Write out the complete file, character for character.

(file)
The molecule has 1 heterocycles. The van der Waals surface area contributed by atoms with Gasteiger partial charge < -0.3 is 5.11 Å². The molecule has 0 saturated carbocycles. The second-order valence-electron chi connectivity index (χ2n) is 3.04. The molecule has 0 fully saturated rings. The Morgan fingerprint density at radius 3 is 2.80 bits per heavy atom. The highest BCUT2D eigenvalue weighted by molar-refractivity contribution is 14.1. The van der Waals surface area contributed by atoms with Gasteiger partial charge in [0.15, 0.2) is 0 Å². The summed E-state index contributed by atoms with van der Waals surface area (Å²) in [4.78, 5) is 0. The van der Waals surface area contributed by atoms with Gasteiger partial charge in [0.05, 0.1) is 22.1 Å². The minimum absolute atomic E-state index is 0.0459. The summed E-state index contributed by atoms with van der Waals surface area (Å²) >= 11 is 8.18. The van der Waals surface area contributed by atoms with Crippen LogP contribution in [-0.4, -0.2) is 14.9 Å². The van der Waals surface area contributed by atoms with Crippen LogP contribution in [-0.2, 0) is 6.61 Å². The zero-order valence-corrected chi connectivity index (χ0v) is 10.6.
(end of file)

The molecule has 1 heterocycles. The van der Waals surface area contributed by atoms with Gasteiger partial charge < -0.3 is 5.11 Å². The molecule has 0 saturated carbocycles. The second-order valence-electron chi connectivity index (χ2n) is 3.04. The molecule has 0 fully saturated rings. The Morgan fingerprint density at radius 3 is 2.80 bits per heavy atom. The highest BCUT2D eigenvalue weighted by molar-refractivity contribution is 14.1. The van der Waals surface area contributed by atoms with Gasteiger partial charge in [0.15, 0.2) is 0 Å². The summed E-state index contributed by atoms with van der Waals surface area (Å²) in [4.78, 5) is 0. The van der Waals surface area contributed by atoms with Gasteiger partial charge in [0.05, 0.1) is 22.1 Å². The minimum absolute atomic E-state index is 0.0459. The summed E-state index contributed by atoms with van der Waals surface area (Å²) >= 11 is 8.18. The van der Waals surface area contributed by atoms with Crippen LogP contribution in [-0.4, -0.2) is 14.9 Å². The van der Waals surface area contributed by atoms with Crippen LogP contribution in [-0.2, 0) is 6.61 Å². The zero-order valence-corrected chi connectivity index (χ0v) is 10.6.